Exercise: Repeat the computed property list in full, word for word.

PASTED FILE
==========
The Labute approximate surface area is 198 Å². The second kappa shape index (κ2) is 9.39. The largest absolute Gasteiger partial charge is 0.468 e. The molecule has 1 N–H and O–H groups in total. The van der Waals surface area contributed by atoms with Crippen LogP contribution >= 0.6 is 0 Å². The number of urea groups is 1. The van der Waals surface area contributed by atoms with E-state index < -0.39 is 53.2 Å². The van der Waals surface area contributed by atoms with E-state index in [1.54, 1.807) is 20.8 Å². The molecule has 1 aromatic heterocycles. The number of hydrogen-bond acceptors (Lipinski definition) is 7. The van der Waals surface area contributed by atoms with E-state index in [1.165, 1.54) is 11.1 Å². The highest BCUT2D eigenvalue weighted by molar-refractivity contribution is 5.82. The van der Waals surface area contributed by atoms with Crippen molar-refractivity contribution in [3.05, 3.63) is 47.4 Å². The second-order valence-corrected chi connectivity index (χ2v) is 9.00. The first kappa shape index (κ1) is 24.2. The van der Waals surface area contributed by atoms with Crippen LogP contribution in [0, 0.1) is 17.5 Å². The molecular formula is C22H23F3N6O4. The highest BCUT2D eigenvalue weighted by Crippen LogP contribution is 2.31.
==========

The Labute approximate surface area is 198 Å². The second kappa shape index (κ2) is 9.39. The largest absolute Gasteiger partial charge is 0.468 e. The molecule has 1 N–H and O–H groups in total. The van der Waals surface area contributed by atoms with Crippen LogP contribution >= 0.6 is 0 Å². The number of urea groups is 1. The van der Waals surface area contributed by atoms with E-state index < -0.39 is 53.2 Å². The van der Waals surface area contributed by atoms with E-state index in [1.54, 1.807) is 20.8 Å². The molecule has 1 aromatic heterocycles. The number of hydrogen-bond acceptors (Lipinski definition) is 7. The van der Waals surface area contributed by atoms with E-state index in [1.165, 1.54) is 11.1 Å². The highest BCUT2D eigenvalue weighted by molar-refractivity contribution is 5.82. The van der Waals surface area contributed by atoms with Crippen molar-refractivity contribution in [3.05, 3.63) is 47.4 Å². The second-order valence-corrected chi connectivity index (χ2v) is 9.00. The first kappa shape index (κ1) is 24.2. The van der Waals surface area contributed by atoms with Crippen LogP contribution in [0, 0.1) is 17.5 Å². The molecular formula is C22H23F3N6O4. The highest BCUT2D eigenvalue weighted by Crippen LogP contribution is 2.31.